International Shahbag: Students protest Bangladeshi leaders

Marcus Clem | copy editor

Five Bangladeshi students gathered outside the Kelce School of Business on Monday, Feb. 11, to protest their government in what they say is an act of solidarity with an international uprising.
Abdullah Fahad, graduate student in business, says that Qader Mollah, one of seven leaders of the Islamist political party and paramilitary group Jamaat-e-Islami, was sentenced to life in prison recently in Bangladesh.

Students gather to protest wanting the death penalty for Jamaat-e-Islami the leader Abdul Quader Mollah in Dhaka.

Students gather to protest wanting the death penalty for Jamaat-e-Islami the leader Abdul Quader Mollah in Dhaka.

Fahad and the other Bangladeshis who participated in the protest, Sayeed Hossain, Omiya Kabir, Raiyan Hasin and Fatema Tuz Zohor Akhi say they believe that Mollah should be executed for his crimes.
Fahad says that Mollah and his comrades in Jamaat-e-Islami are responsible for the deaths of more than 3 million Bangladeshis, who were killed during the 1971 Bangladesh Liberation War against Pakistan.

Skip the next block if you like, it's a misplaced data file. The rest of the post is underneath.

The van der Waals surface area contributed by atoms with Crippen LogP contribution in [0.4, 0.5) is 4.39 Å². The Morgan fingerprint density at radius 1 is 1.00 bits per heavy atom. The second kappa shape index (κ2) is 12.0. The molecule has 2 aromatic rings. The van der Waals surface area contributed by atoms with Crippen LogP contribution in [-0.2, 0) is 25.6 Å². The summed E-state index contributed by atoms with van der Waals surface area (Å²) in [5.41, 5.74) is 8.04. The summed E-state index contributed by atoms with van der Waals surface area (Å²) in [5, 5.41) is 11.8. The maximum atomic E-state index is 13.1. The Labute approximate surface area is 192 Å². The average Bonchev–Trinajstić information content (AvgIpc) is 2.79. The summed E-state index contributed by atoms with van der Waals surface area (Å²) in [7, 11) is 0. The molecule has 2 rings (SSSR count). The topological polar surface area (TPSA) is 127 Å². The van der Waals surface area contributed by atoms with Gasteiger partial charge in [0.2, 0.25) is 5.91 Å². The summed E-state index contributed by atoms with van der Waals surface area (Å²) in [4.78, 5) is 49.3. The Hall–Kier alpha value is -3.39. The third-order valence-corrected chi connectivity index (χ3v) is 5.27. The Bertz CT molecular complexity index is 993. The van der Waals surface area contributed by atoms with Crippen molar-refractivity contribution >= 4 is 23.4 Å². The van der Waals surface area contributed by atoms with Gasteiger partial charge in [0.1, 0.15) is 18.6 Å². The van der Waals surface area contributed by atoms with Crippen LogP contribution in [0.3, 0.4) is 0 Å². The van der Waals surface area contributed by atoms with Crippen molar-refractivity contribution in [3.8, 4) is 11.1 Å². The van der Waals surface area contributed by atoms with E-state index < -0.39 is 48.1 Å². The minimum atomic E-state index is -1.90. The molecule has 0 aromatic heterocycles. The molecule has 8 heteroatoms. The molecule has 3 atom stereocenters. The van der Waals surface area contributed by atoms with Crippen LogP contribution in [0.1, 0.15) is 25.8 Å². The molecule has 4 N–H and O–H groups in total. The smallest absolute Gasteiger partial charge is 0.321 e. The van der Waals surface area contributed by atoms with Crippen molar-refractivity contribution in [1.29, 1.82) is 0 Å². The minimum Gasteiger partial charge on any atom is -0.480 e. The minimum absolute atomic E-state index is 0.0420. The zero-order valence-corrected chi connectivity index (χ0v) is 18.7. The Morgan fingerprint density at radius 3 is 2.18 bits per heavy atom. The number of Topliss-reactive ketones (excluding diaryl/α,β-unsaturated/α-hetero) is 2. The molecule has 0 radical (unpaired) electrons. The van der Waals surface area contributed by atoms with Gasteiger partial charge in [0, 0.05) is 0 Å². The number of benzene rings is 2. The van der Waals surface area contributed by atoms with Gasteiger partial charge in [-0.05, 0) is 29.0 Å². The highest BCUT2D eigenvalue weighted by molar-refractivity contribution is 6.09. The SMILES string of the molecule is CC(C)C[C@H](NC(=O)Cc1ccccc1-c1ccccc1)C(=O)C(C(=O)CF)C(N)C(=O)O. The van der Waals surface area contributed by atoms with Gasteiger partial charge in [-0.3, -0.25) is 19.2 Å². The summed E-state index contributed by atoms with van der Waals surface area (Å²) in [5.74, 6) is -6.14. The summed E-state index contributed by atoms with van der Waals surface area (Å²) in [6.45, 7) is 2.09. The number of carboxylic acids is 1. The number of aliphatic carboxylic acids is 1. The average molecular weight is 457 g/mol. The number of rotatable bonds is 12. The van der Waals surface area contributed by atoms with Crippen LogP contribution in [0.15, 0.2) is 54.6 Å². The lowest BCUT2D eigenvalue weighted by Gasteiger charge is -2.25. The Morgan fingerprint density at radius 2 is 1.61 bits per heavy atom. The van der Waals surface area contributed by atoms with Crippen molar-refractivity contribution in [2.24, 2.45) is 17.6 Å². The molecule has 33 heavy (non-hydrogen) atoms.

“My personal motivation is very strong because my father was a freedom fighter in 1971,” he said.
The small protest at Kelce is the Pittsburg Bangladeshis’ version of much larger protests occurring at universities and other public places throughout the United States; including regional institutions like Kansas State University and the University of Arkansas. The only reason that this event was small, Fahad says, is because there are only five Bangladeshi students at Pittsburg State.
“This movement is not based on any party or any faith, and there is no leader who is leading it. This is just the spirit of youth,” Fahad said.
The movement was founded on the simple goal of seeing Mollah and the other six leaders of Jamaat-e-Islami hanged for their crimes. Opponents are associating the movement with violence on the part of supporters in Bangladesh, according to Al Jazeera.
Fahad’s cause is known as Shahbag, named after the district of the Bangladeshi capitol, Dhaka, where the protests first began before spreading internationally through Bangladeshi expatriate communities.

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